National Geographic Traveller (UK)

How to travel by rail in India

From buying tickets to packing, there are various things to consider when planning rail journeys. Here are a few of the essentials


So many services cover the same route, how do I pick one? Shatabdi express trains are fully air-conditione­d, high-speed services that do roundtrips between major cities, returning to their origin station on the same day. They have chair cars only, with no sleeper berths. Rajdhani express trains are long-distance services that connect New Delhi to major cities. They make fewer stops and include meals in the ticket price. Be mindful that tickets go on sale 120 days in advance, so popular services get snapped up. For a list of services, visit trainsprea­

What should I pack for an overnight journey? Passengers travelling in air-conditione­d first class (1AC), two tier (2AC) or three tier (3AC) receive a paper bag containing a pillow, sheet, blanket and flannel. However, it’s still worth bringing a silk sleeping bag liner (they keep you cool in the heat and insulated during chilly nights). Pack bottled water, toilet rolls, earplugs, shower gel for handwashin­g, and bring a bag to take away your rubbish, as bins aren’t commonplac­e. It’s also a good idea to wear slip-on shoes for trips to and from the loos.

Which class should I travel in? By Western standards, Indian trains are cheap (tickets on a sleeper from New Delhi to Mumbai range from £6 in an upright seat to £56 for a berth in 1AC including meals) but it depends on what you want from the journey. First-class compartmen­ts offer privacy with sliding doors, but they’re often cold and the windows are tinted, making it impossible to enjoy the views. Second tier is far more congenial, with four berths per compartmen­t and two across the aisle. Passengers can interact more readily, although the issues with window tinting and air conditioni­ng remain. Three tier is more cramped, with six berths in an open-plan compartmen­t. During the day, the middle berth has to be folded away to make space for sitting passengers. The top berth is the best bet for those who want to read in private, doze or simply stretch out whenever they choose.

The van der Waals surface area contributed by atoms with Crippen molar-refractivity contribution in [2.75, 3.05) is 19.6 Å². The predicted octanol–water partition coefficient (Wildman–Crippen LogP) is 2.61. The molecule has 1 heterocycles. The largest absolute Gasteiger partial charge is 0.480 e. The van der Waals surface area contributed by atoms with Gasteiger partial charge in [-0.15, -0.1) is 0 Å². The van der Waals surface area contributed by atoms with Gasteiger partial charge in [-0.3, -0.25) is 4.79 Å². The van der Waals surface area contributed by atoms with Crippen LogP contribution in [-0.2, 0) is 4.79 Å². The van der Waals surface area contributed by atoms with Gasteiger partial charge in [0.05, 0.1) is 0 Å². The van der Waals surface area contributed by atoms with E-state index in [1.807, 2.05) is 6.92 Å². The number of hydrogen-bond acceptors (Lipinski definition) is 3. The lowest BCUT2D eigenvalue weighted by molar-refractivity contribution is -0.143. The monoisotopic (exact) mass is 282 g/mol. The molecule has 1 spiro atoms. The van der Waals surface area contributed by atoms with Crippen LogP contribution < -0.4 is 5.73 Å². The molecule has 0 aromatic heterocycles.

Do I need to pack food? Some tickets include meals in the price, providing you request them when booking, otherwise you’ll pay a surcharge for ordering meals on board. Rajdhanis and Shatabdis offer food, as do high-speed Duronto services, which put on a good spread. If you’re worried about eating on trains, stick to vegetarian options and follow the lead of fellow passengers when it comes to buying from vendors or station platforms.

Where can I get more informatio­n? Visit indiaraili­ for a comprehens­ive list of timings, routes, prices and consumer ratings, then book tickets online from, which accepts PayPal, Visa and Mastercard, rememberin­g to deselect the preselecte­d travel insurance box if you already have your own. For personal advice, contact Shankar Dandapani, the official Indian Railways representa­tive at

S D Enterprise­s in London, who can make bookings for a small fee.

 ?? ?? A passenger disembarks the Mandovi Express at
Ratnagiri station
A passenger disembarks the Mandovi Express at Ratnagiri station

Newspapers in English

Newspapers from United Kingdom